Hands On With Nvidia’s JetBot AI-Powered DIY Robot
The Nvidia JetBot is a well-specified DIY robot design based on the company’s tiny Jetson Nano computer. Once built, the JetBot is a completely standalone system that runs Linux with a full AI development environment included. We’ve already covered the Jetson Nano, but suffice it to say it packs quite a punch for a $100 computer you can hold in your palm. After being impressed by the demo units running around at Nvidia’s GTC this spring, of course, we had to see for ourselves just what the JetBot could do.
Assembling a JetBot Takes Some Legwork
The JetBot isn’t a self-contained kit; instead, Nvidia provides a comprehensive list of what you’ll need to create one, including part numbers and sources. The extra parts needed price out to about $150 in addition to the cost of the Jetson Nano, though that doesn’t include the cost of the two 3D-printed components. Importantly, some of the items may not be in stock at any given time, and others might require sourcing from a different vendor. Adafruit advertises a $35 kit that includes some of the more unusual parts, but it is out of stock at the time of this writing. Sparkfun is promising a $275 complete kit for an in-house design that is based on the original JetBot BOM, but it isn’t available yet (their site says they expect to have it in stock by July). No matter how you get all the parts together, you’ll also need to do some soldering in addition to assembly.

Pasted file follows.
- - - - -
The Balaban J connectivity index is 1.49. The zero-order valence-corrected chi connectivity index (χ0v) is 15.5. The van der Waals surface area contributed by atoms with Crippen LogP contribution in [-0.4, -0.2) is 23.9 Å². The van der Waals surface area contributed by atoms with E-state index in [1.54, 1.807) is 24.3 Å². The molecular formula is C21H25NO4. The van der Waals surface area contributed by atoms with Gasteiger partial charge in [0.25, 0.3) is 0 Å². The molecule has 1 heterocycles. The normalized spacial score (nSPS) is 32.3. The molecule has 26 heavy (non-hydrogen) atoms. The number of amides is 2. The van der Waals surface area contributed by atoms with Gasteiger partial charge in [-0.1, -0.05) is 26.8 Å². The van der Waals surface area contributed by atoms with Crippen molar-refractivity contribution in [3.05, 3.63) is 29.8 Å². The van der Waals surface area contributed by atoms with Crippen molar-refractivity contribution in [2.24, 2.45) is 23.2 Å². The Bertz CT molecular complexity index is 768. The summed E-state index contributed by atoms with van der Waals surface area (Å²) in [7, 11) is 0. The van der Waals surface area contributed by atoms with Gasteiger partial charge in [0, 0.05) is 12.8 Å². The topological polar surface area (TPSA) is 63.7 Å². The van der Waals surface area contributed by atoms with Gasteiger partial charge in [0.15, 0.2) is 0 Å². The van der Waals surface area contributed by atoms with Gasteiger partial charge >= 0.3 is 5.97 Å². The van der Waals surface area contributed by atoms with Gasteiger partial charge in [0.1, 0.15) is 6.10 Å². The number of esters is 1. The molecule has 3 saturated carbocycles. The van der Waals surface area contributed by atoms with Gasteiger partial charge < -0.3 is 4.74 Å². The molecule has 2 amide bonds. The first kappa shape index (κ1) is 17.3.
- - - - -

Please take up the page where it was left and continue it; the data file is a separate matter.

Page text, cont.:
JetBot Includes a Complete AI Development Environment